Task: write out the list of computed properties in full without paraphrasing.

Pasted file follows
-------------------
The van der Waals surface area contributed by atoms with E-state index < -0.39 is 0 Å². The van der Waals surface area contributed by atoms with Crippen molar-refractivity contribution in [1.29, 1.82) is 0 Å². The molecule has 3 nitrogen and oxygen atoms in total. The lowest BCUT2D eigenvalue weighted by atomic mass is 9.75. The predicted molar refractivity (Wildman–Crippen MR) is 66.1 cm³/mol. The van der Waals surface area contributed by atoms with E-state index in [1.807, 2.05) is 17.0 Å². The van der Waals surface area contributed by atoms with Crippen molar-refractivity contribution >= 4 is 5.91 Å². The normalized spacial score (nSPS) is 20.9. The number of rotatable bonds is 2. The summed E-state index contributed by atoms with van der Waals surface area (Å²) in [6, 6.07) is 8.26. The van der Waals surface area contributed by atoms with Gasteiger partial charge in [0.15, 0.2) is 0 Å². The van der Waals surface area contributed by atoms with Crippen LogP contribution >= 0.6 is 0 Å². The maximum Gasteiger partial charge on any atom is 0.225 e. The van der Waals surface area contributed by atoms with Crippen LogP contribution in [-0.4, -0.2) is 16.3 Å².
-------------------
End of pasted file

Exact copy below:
The van der Waals surface area contributed by atoms with E-state index < -0.39 is 0 Å². The van der Waals surface area contributed by atoms with Crippen molar-refractivity contribution in [1.29, 1.82) is 0 Å². The molecule has 3 nitrogen and oxygen atoms in total. The lowest BCUT2D eigenvalue weighted by atomic mass is 9.75. The predicted molar refractivity (Wildman–Crippen MR) is 66.1 cm³/mol. The van der Waals surface area contributed by atoms with E-state index in [1.807, 2.05) is 17.0 Å². The van der Waals surface area contributed by atoms with Crippen molar-refractivity contribution >= 4 is 5.91 Å². The normalized spacial score (nSPS) is 20.9. The number of rotatable bonds is 2. The summed E-state index contributed by atoms with van der Waals surface area (Å²) in [6, 6.07) is 8.26. The van der Waals surface area contributed by atoms with Gasteiger partial charge in [0.15, 0.2) is 0 Å². The van der Waals surface area contributed by atoms with Crippen LogP contribution >= 0.6 is 0 Å². The maximum Gasteiger partial charge on any atom is 0.225 e. The van der Waals surface area contributed by atoms with Crippen LogP contribution in [-0.4, -0.2) is 16.3 Å².